Federal rules force airlines to generously compensate passengers they bump from flights, yet gate agents don’t always follow the requirements. In August, the Transportation Department fined Alaska, American, Southwest and United airlines for misleading travelers after bumping them. Travelers are fighting back, too. Our Middle Seat columnist Scott McCartney tells the story of one stubborn passenger who took United to court in Memphis, Tenn., while receiving support online from other road warriors. The result: An initial offer of $373 in compensation turned into a trial in small claims court, a judgment against United for more than $1,300 and a settlement of around $2,000 after a year of effort. The unusual battle demonstrates how some airlines resist compensating customers for service failures, but online communities such as FlyerTalk and InsideFlyer offer consumers important information about arcane airline rules.
White Women and Trump
That Was Painless
What demographic slice mattered most in Mr. Trump’s triumph over Mrs. Clinton? There’s a case to make for less educated white women.

Donald Trump’s Win Underscores Divide in Global Economic Order

A New President, a New Era of Uncertainty for the Fed

Election Result Goes Down Hard in Mexico

Populist Victory Raises Questions Abroad

Nov. 8 Result Seen as a Blow to Silicon Valley

How the Media’s Election Predictions Badly Missed the Mark

Afraid of What Comes Next for the Markets and Economy? Read This

Donald Trump’s Financial Advisory Team Stocked With Wall Streeters
The slide in the Viacom’s profit in the latest quarter as the company was hurt by continued soft performance at its networks and a weaker showing at the box office, in the midst of exploring a possible merger with CBS.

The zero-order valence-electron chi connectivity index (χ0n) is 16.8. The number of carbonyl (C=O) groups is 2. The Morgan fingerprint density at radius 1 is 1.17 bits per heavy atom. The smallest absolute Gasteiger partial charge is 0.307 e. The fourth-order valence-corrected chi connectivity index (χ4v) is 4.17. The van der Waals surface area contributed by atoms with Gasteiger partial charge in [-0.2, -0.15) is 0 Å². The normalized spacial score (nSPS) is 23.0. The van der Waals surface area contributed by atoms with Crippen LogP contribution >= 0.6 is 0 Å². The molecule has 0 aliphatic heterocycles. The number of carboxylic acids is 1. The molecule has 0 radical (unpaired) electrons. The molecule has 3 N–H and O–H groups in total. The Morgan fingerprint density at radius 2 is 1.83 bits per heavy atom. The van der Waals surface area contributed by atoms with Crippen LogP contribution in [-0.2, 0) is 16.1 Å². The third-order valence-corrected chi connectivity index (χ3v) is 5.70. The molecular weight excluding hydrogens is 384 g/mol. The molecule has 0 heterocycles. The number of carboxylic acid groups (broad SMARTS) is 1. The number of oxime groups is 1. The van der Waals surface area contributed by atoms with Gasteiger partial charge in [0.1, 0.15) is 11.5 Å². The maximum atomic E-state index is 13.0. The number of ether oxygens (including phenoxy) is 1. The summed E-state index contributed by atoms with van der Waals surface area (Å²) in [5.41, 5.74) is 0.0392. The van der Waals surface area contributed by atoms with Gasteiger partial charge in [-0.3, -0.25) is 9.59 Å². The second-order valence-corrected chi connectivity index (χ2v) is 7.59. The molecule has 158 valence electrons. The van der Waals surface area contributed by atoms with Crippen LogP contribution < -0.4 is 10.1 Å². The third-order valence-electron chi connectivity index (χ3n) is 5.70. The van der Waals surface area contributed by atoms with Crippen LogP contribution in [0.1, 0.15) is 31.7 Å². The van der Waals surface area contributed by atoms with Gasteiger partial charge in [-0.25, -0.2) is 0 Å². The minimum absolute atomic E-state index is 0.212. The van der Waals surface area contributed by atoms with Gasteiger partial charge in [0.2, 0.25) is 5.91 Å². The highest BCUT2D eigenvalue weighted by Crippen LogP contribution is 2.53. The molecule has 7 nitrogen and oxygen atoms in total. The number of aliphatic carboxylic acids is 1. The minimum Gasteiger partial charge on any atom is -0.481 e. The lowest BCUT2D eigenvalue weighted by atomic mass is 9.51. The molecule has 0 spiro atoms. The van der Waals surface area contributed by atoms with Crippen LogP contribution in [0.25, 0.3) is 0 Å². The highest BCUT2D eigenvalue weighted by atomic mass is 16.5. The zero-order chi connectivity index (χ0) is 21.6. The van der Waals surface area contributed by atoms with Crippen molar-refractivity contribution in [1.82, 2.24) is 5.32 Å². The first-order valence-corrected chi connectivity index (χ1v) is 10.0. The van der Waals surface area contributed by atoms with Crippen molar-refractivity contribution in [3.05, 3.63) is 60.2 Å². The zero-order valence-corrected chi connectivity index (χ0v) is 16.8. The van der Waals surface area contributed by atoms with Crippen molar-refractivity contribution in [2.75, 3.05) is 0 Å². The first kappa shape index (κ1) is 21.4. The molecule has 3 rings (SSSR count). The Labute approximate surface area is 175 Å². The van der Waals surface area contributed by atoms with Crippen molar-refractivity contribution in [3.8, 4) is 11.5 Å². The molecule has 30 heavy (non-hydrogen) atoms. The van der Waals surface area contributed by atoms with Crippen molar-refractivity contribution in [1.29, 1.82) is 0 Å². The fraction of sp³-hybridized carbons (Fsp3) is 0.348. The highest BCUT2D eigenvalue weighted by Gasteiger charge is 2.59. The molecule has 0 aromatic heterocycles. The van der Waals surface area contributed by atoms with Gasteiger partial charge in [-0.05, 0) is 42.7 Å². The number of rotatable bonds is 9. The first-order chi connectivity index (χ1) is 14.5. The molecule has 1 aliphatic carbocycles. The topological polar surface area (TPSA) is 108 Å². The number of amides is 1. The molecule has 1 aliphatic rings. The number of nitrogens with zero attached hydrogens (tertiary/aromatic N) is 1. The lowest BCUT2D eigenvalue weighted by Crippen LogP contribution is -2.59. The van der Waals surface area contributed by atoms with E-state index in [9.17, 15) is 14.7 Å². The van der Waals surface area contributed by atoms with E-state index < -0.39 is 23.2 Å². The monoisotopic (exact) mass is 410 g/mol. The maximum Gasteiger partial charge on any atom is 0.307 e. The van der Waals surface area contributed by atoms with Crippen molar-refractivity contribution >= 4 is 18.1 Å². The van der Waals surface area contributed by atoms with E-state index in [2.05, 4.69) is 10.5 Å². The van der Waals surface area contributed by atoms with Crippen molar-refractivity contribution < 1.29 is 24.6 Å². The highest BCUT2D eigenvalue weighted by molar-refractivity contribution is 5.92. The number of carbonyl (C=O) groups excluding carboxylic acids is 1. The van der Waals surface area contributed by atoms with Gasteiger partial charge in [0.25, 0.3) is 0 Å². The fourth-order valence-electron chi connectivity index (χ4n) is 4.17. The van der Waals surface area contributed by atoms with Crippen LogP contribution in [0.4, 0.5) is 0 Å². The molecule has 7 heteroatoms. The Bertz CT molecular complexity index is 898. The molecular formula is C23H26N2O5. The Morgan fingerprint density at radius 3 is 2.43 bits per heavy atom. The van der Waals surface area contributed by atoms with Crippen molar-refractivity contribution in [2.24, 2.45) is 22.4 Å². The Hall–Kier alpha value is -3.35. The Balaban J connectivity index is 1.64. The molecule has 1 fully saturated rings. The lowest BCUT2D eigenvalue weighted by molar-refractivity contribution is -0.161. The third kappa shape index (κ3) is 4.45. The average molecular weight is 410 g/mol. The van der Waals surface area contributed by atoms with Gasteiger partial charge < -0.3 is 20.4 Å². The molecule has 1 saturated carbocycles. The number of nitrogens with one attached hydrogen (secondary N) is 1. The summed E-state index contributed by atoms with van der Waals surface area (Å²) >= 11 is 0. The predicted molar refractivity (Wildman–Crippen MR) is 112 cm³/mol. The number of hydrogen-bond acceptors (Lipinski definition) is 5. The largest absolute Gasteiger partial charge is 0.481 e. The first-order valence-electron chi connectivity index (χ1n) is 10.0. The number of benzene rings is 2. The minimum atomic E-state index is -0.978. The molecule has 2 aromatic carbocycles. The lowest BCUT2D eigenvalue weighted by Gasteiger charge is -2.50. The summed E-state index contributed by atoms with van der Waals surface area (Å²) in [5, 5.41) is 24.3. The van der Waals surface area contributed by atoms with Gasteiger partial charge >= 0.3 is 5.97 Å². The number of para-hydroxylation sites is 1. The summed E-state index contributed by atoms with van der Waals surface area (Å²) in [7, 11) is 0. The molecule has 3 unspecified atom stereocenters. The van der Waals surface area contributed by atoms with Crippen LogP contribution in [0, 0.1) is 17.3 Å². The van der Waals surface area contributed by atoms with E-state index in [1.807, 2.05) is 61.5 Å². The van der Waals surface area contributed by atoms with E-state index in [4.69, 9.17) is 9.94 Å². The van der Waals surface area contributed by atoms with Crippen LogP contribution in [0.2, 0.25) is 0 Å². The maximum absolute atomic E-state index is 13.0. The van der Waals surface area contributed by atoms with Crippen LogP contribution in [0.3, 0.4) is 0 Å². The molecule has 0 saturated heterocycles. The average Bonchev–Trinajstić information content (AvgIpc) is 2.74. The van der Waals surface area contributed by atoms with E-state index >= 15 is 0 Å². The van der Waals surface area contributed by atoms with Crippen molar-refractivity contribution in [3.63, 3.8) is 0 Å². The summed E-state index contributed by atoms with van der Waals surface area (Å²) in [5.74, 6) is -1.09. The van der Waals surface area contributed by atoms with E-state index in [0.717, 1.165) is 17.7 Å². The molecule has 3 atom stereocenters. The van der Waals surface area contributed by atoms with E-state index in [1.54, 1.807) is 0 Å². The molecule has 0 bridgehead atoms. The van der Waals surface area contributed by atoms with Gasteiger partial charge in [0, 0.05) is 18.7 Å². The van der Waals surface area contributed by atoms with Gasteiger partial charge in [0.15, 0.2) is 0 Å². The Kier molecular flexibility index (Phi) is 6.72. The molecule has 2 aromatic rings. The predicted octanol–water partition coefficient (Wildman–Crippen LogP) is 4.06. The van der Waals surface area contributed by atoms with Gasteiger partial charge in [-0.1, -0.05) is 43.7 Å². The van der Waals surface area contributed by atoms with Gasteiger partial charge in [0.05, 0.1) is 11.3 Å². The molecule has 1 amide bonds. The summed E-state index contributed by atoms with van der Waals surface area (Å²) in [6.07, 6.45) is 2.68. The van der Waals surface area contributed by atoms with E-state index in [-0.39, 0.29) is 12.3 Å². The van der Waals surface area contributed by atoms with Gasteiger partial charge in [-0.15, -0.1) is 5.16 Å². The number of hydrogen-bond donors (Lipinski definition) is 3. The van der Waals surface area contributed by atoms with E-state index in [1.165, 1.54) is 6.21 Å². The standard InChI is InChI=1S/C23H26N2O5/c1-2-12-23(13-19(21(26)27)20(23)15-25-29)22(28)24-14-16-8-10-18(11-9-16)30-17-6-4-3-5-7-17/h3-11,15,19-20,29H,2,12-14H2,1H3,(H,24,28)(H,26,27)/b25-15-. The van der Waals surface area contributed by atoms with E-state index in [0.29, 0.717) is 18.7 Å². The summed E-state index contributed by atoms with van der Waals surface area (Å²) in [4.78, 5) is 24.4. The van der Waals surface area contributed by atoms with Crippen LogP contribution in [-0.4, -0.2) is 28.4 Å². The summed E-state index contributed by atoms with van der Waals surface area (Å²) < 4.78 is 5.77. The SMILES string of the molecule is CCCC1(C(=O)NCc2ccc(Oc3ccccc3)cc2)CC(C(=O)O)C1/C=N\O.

The whole of the West is turning its back on a failed system of politics.
Nigel Farage, who championed Brexit as the then-head of the UK Independence Party, hailed Mr. Trump’s win as proof of antiestablishment momentum.
Going back to our story above, what are your thoughts on turnout in the presidential race? Send your comments, which we may edit before publication, to Please include your name and location.
—Compiled by Margaret Rawson
Responding to yesterday’s question on the 2016 Election results, Russ Hagberg of Illinois said: “It’s 2016…The Chicago Cubs end 108 years of baseball futility and Donald Trump is elected President of United States. I’m sure my alarm clock will go off soon and wake me from this dream.” Bob Jones of New Jersey wrote: “Mr. Trump flipped the rust belt from blue to red and won the election. These are the same people who were most hurt by global trade, and were most ignored by the cosmopolitan elite. The Democratic coalition of wealthy elites and poor minorities has proven to be unstable. It’s time for both parties to forego identity politics and address our common interests.” Mary Ann Mikulski of New York weighed in: “Well, our long nightmare is about to begin. The only thing I can hope for is that the Democrats in Congress give Mr. Trump 10 times the resistance the Republicans gave President Obama over the last 8 years. My hope is he fails miserably in his presidency as he did in his businesses.” And Scott N. Ledbetter of Georgia commented: “After eight years of partisan, ‘my way or the highway’ leadership by a man who had no interest in being everyone’s president, the election of Mr. Trump portends for a better, more united future for our country. He hopefully will surround himself with smart, seasoned people and become one of our best presidents ever.”

This daily briefing is named “The 10-Point” after the nickname conferred by the editors of The Wall Street Journal on the lead column of the legendary “What's News” digest of top stories. Technically, “10-point” referred to the size of the typeface. The type is smaller now but the name lives on.